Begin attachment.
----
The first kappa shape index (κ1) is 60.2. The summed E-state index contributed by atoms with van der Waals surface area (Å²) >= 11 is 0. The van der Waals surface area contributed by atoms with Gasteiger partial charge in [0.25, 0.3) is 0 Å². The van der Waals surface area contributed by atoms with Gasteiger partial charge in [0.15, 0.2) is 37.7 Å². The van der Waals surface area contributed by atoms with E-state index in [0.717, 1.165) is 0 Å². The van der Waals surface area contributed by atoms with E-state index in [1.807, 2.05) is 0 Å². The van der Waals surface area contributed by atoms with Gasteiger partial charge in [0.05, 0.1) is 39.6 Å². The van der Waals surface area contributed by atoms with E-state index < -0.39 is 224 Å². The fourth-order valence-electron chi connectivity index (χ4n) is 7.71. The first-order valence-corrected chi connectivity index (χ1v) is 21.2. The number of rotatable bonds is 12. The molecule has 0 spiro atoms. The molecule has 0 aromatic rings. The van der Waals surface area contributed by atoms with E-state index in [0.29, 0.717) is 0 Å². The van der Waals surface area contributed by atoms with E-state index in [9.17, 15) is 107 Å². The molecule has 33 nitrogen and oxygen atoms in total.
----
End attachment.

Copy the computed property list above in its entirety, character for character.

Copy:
The first kappa shape index (κ1) is 60.2. The summed E-state index contributed by atoms with van der Waals surface area (Å²) >= 11 is 0. The van der Waals surface area contributed by atoms with Gasteiger partial charge in [0.25, 0.3) is 0 Å². The van der Waals surface area contributed by atoms with Gasteiger partial charge in [0.15, 0.2) is 37.7 Å². The van der Waals surface area contributed by atoms with E-state index in [0.717, 1.165) is 0 Å². The van der Waals surface area contributed by atoms with E-state index in [1.807, 2.05) is 0 Å². The van der Waals surface area contributed by atoms with Gasteiger partial charge in [0.05, 0.1) is 39.6 Å². The van der Waals surface area contributed by atoms with E-state index < -0.39 is 224 Å². The fourth-order valence-electron chi connectivity index (χ4n) is 7.71. The first-order valence-corrected chi connectivity index (χ1v) is 21.2. The number of rotatable bonds is 12. The molecule has 0 spiro atoms. The molecule has 0 aromatic rings. The van der Waals surface area contributed by atoms with E-state index in [0.29, 0.717) is 0 Å². The van der Waals surface area contributed by atoms with E-state index in [9.17, 15) is 107 Å². The molecule has 33 nitrogen and oxygen atoms in total.